Mortise and tenon joinery has long been considered a hallmark of craftsmanship in solid wood construction, so there are lots of jigs, fixtures and machine setups out there that try to make it fast, precise and easy. The latest entry in that field is the E Z Pro Mortise & Tenon Jig (Model #870) from General Tools & Instruments. We decided to put it to the test.

What it is 

The General jig is based on a sturdy aluminum extrusion and is designed to cut both the mortise and matching tenon at the same time using a standard plunge router with a spiral upcut bit. A ¼-inch bit is included in the kit, which works for ¼-inch thick mortises and tenons, but you can also cut 3/8-inch and ½-inch mortises and tenons with the appropriate bits.

Besides the bit and jig, included in the kit are bushings to fit common router baseplates, a bushing wrench and a centering tool to help in aligning your router base with the collet of your router, an Allen wrench for adjusting the jig, and a centering tool to make those jig adjustments easier.

How it works 

The jig will handle stock from ½-inch to 1-1/2-inch thick and will make mortises from 1 to 3 inches wide. It is clearly designed to emphasize face-frame and style-and-rail joinery. I was going to use it for a table apron, but the legs I was using were larger than 1-1/2 inches, so that was a no-go. But for typical face-frame joints it excels.

To make your joints, you first mark center lines for both the mortise and the tenon on your stock. Then set the jig to the correct sizes and clamp your workpieces in place. Moveable alignment bars help you position the pieces and must be moved out of the way before cutting. I would have liked to have seen something to better square up the stock before clamping, but I used a T-square for this, which worked just fine.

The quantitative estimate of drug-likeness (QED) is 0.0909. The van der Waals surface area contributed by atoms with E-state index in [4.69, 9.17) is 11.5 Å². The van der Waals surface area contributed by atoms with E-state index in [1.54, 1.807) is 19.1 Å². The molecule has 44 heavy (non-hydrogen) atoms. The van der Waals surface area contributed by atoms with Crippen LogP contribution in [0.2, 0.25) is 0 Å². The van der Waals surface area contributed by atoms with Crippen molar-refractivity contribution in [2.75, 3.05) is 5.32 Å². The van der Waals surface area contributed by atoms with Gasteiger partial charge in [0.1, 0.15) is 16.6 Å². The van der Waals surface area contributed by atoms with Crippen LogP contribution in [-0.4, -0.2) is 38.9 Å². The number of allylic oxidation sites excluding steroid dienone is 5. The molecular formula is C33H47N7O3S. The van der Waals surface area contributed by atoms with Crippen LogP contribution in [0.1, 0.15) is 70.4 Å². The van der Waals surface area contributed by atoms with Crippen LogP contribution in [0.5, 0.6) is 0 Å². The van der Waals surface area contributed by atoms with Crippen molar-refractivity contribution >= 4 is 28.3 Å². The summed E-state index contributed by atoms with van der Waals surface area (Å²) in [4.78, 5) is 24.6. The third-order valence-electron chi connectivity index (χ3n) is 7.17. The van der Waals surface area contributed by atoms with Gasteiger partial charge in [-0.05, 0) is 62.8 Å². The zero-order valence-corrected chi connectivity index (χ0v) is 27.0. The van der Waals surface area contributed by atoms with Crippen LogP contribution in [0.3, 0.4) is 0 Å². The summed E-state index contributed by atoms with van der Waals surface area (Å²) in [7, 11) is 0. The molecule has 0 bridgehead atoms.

Fast, precise joints 

Cutting the joints is straightforward with a plunge router. I cut the tenons in three steps using the turret stops on my plunge router for depth of cut. For the mortise, I followed the instructions that came with the jig and an online video that suggested plunge drilling overlapping full-depth holes before moving the router back and forth to clean out the mortise.

Once removed from the jig, there is a bit of flange to remove from the tenon piece, but once you do that, the parts fit together perfectly.
This is a sturdy and reliable setup that could be semi-permanently mounted to a bench for regular use. At a retail price of about $150 it’s worth checking out if you regularly do this kind of joinery. For more information visit www.generaltools.com.
 

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